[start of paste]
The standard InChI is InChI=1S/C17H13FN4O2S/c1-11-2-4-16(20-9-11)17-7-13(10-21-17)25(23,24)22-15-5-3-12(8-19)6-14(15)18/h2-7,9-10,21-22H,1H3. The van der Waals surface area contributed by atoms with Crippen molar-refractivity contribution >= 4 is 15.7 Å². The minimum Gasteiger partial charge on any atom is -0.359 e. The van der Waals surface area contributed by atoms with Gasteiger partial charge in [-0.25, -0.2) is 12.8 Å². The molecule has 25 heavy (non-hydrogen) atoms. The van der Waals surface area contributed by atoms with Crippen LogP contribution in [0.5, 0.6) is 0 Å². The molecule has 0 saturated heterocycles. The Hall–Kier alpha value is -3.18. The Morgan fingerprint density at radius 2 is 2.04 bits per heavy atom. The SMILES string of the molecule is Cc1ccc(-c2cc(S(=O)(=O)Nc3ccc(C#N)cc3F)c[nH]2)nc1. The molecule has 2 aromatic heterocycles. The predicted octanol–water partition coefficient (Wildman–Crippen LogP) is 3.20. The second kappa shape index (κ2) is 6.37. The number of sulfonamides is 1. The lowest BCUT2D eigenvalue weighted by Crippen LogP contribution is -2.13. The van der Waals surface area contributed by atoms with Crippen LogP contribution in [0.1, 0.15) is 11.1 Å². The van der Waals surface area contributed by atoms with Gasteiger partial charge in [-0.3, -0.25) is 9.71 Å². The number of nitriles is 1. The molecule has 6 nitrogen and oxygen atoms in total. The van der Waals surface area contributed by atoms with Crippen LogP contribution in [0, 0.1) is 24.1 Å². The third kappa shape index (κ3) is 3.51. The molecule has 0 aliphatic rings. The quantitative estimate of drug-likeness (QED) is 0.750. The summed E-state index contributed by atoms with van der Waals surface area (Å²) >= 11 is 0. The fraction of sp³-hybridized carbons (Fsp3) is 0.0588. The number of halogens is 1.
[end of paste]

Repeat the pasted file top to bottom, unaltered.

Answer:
The standard InChI is InChI=1S/C17H13FN4O2S/c1-11-2-4-16(20-9-11)17-7-13(10-21-17)25(23,24)22-15-5-3-12(8-19)6-14(15)18/h2-7,9-10,21-22H,1H3. The van der Waals surface area contributed by atoms with Crippen molar-refractivity contribution >= 4 is 15.7 Å². The minimum Gasteiger partial charge on any atom is -0.359 e. The van der Waals surface area contributed by atoms with Gasteiger partial charge in [-0.25, -0.2) is 12.8 Å². The molecule has 25 heavy (non-hydrogen) atoms. The van der Waals surface area contributed by atoms with Crippen LogP contribution in [0.5, 0.6) is 0 Å². The molecule has 0 saturated heterocycles. The Hall–Kier alpha value is -3.18. The Morgan fingerprint density at radius 2 is 2.04 bits per heavy atom. The SMILES string of the molecule is Cc1ccc(-c2cc(S(=O)(=O)Nc3ccc(C#N)cc3F)c[nH]2)nc1. The molecule has 2 aromatic heterocycles. The predicted octanol–water partition coefficient (Wildman–Crippen LogP) is 3.20. The second kappa shape index (κ2) is 6.37. The number of sulfonamides is 1. The lowest BCUT2D eigenvalue weighted by Crippen LogP contribution is -2.13. The van der Waals surface area contributed by atoms with Crippen LogP contribution in [0.1, 0.15) is 11.1 Å². The van der Waals surface area contributed by atoms with Gasteiger partial charge in [-0.3, -0.25) is 9.71 Å². The number of nitriles is 1. The molecule has 6 nitrogen and oxygen atoms in total. The van der Waals surface area contributed by atoms with Crippen LogP contribution in [0, 0.1) is 24.1 Å². The third kappa shape index (κ3) is 3.51. The molecule has 0 aliphatic rings. The quantitative estimate of drug-likeness (QED) is 0.750. The summed E-state index contributed by atoms with van der Waals surface area (Å²) >= 11 is 0. The fraction of sp³-hybridized carbons (Fsp3) is 0.0588. The number of halogens is 1.